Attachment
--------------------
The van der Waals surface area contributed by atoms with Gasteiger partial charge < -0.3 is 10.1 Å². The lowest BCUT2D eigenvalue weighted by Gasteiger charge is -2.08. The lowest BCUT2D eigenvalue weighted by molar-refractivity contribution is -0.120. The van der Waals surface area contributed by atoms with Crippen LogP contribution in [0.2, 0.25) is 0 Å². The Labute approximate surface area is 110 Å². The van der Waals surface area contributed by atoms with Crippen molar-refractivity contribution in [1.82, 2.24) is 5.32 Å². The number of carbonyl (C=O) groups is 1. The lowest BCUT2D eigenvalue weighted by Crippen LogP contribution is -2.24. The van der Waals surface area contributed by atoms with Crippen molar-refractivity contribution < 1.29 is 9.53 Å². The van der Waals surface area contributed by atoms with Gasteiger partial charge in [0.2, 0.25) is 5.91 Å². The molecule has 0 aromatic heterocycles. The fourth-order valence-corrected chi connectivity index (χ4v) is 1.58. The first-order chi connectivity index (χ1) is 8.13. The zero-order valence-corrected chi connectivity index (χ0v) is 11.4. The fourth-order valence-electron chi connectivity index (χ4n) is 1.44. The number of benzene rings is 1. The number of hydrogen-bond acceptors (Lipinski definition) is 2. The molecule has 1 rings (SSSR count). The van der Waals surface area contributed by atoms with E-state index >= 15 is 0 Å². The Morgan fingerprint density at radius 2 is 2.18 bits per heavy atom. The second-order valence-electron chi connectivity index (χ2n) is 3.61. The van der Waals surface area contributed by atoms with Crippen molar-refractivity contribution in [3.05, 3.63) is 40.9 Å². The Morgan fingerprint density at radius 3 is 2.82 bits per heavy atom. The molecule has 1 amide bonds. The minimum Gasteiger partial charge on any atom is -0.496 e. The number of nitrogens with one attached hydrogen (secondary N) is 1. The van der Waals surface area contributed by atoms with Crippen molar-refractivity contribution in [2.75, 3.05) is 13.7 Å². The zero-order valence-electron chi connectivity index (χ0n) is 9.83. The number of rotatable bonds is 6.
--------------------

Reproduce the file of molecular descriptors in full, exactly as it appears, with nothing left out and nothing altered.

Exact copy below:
The van der Waals surface area contributed by atoms with Gasteiger partial charge < -0.3 is 10.1 Å². The lowest BCUT2D eigenvalue weighted by Gasteiger charge is -2.08. The lowest BCUT2D eigenvalue weighted by molar-refractivity contribution is -0.120. The van der Waals surface area contributed by atoms with Crippen LogP contribution in [0.2, 0.25) is 0 Å². The Labute approximate surface area is 110 Å². The van der Waals surface area contributed by atoms with Crippen molar-refractivity contribution in [1.82, 2.24) is 5.32 Å². The number of carbonyl (C=O) groups is 1. The lowest BCUT2D eigenvalue weighted by Crippen LogP contribution is -2.24. The van der Waals surface area contributed by atoms with Crippen molar-refractivity contribution < 1.29 is 9.53 Å². The van der Waals surface area contributed by atoms with Gasteiger partial charge in [0.2, 0.25) is 5.91 Å². The molecule has 0 aromatic heterocycles. The fourth-order valence-corrected chi connectivity index (χ4v) is 1.58. The first-order chi connectivity index (χ1) is 8.13. The zero-order valence-corrected chi connectivity index (χ0v) is 11.4. The fourth-order valence-electron chi connectivity index (χ4n) is 1.44. The number of benzene rings is 1. The number of hydrogen-bond acceptors (Lipinski definition) is 2. The molecule has 1 rings (SSSR count). The van der Waals surface area contributed by atoms with E-state index >= 15 is 0 Å². The Morgan fingerprint density at radius 2 is 2.18 bits per heavy atom. The second-order valence-electron chi connectivity index (χ2n) is 3.61. The van der Waals surface area contributed by atoms with Crippen molar-refractivity contribution in [3.05, 3.63) is 40.9 Å². The Morgan fingerprint density at radius 3 is 2.82 bits per heavy atom. The molecule has 1 amide bonds. The minimum Gasteiger partial charge on any atom is -0.496 e. The number of nitrogens with one attached hydrogen (secondary N) is 1. The van der Waals surface area contributed by atoms with Crippen molar-refractivity contribution in [2.75, 3.05) is 13.7 Å². The zero-order valence-electron chi connectivity index (χ0n) is 9.83. The number of rotatable bonds is 6.